Today we are heading back to 1999. But, before we get to the books, here are a few other things that were going on:

In 1999 Pokemon was taking the toy world by storm. Y2K was approaching and making everyone nervous. Star Wars Episode 1, The Sixth Sense and Toy Story 2 were the box office favorites. Meanwhile on TV, everyone was watching Who Wants to Be a Millionaire and ER. And if those fun facts don’t take you back, maybe knowing that the words “blog” and “chillax” had just been added to the dictionary will.

The books that follow may have been written in 1999, but thankfully, good books have staying power. This year’s Newbery list was short and sweet AND contains two books that I would absolutely recommend almost 20 years later.

Happy Anniversary Giveaway!

One year ago today, the first official book list was posted on the Young Book Love website. (It contained a great list of Wonder-like books you can find here.) Today almost 100 posts later, it is my honor to continue to help you, dear reader, discover books your kids will fall for.

To celebrate, I wanted to give back to you in the form of a giveaway.

Over the past year, I have highlighted my favorite books under the category of Shelf Talker. I love reading shelf talkers at books stores and libraries; they are helpful resources when deciding what book to buy or read. My hope is the Shelf Talkers on this blog provide the same kind of service for you.

There have been a total of 24 Shelf Talker posts over the past year. As I recently read through this list of books I couldn’t help thinking, “Oh, I love that book!,” an embarrassing number of times.

I decided these books were just so good, I had to pass them on in a more tangible way, which brings me to the giveaway!

Chapter Books for New Readers - a book list

When our kids learn to read, it is a big deal. Easy readers are a great and obvious place to start. Once our kids master the easy reader, it’s time to dip their toes into the wonderful world of chapter books.

There are a lot of series that help kids make this transition. Magic Tree House and June B. Jones come to mind. Short, entertaining and abundant these are the books that move our kids into the world of chapter books and independent reading.

Today’s list includes some of my recent discoveries in the beginner chapter book genre. These books are geared towards early readers, but they are all so good readers of any age can enjoy them. A few are stand alone books, a few are series. If you have a new reader, check them out and be sure to read along with your child. I know you will enjoy them too.

5 Simple Ways to Encourage a Culture of Reading in Your Home

I have always been a bookworm. Books have played an important role in my life and from the moment I became a mom, my hope was to raise kids with a similar appreciation.

I know their love of reading will look different than mine, but my hope has always been that my kids would enjoy the simple pleasure of getting lost in a good book.

If you have a similar goal, I’m excited to share a few ideas. The ideas are simple. You probably already do several of them intuitively. They are also easy to implement, BUT they do take time and intentionality. In other words, they involve a little work. If you are up for the challenge, below are five simple ways to encourage a culture of reading in your home.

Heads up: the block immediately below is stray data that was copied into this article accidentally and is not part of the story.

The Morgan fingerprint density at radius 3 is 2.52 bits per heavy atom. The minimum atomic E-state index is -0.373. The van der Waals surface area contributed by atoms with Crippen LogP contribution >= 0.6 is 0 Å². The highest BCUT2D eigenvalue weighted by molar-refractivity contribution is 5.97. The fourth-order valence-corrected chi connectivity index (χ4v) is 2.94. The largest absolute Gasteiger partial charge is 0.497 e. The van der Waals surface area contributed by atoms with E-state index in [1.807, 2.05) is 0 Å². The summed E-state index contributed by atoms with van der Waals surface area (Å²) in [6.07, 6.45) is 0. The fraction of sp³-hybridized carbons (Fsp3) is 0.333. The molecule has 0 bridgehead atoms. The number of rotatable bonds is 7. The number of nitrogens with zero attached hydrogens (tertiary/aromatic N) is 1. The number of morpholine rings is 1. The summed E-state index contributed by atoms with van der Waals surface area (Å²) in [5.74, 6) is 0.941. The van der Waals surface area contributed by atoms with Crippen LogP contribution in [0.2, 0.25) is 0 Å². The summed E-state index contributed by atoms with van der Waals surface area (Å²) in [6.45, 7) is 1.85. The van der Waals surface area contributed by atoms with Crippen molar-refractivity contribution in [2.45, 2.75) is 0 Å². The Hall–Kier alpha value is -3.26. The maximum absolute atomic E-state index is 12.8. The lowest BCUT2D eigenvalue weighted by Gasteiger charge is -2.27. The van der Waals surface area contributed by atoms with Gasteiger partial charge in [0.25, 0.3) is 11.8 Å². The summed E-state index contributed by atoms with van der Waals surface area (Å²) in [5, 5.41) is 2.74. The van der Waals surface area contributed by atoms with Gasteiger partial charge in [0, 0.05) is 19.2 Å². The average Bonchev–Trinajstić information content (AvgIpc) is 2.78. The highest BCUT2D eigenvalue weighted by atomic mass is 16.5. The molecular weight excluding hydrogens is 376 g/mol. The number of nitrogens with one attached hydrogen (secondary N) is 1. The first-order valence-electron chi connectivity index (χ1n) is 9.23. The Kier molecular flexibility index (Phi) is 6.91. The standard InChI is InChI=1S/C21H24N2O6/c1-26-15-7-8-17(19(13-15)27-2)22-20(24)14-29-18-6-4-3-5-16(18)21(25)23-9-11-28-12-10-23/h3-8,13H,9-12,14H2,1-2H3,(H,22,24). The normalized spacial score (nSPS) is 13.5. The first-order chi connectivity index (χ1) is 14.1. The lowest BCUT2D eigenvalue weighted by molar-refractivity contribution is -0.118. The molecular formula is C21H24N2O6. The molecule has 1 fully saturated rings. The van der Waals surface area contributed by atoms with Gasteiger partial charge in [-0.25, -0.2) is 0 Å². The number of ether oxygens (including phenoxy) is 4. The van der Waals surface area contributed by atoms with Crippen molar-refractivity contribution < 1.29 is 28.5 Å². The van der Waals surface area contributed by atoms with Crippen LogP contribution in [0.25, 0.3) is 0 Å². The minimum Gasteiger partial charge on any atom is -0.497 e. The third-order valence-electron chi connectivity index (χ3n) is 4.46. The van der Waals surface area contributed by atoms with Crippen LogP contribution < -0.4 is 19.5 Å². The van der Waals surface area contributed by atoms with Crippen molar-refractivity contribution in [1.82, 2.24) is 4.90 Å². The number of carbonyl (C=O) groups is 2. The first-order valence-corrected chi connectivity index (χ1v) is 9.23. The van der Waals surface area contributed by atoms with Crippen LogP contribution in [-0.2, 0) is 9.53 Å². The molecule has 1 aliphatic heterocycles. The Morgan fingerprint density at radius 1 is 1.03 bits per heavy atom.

Mysterious, Classic, Scary and Sweet - a Fall booklist perfect for cold nights and cozy blankets

Fall is the perfect time for reading. The shorter days and colder nights drive us inside and create the ideal opportunity to snuggle up with a cozy blanket and a good book.

Yep, Autumn and reading go together like peanut butter and jelly, a classic combination.

There are certain genres of books that feel especially appropriate this time of year. Cold and gray outsides, make the insides extra cozy and the thought of diving into a thick book or classic work more inviting. Shorter days and longer evenings can be motivating to start a longer series of books. A spooky story or compelling mystery can be just the thing to set the mood for a late night read in bed while the wind howls outside the window.

Today’s list contains ideas and recommendations from all of these categories, making it a fairly diverse list. If you have a sensitive reader, some of these books might not be a good match. But, if your young reader enjoys the thrill of a scary story every once in awhile, I am excited to share some new discoveries.

Wherever your child falls on the spooky spectrum, I think today’s list has a little bit for everyone. Hopefully you will find the perfect book for your kids to dive into this Fall, to read on their own or to share together.

Louisiana's Way Home

If you have followed this blog for any period of time, you will know that Kate DiCamillo is one of my favorite authors. Louisiana’s Way Home is her most recent release. When I saw a copy at my local library, I grabbed it without hesitation and started to read. I began to read even though I had an entire list of books waiting on me that I probably should have read first.

There is always a bit of trepidation when you start a new book from one of your favorite authors. You can’t help but put pressure on the new book to live up to your expectations. There is also a lot of excitement that comes with the possibility of another story to fall in love with.

This book lived up to my very high expectations. In fact, I immediately purchased my own copy after I finished my library’s so I could revisit the story, underline the words that I loved and share it with others.

Exploring Castles and Dealing with Dragons - a book list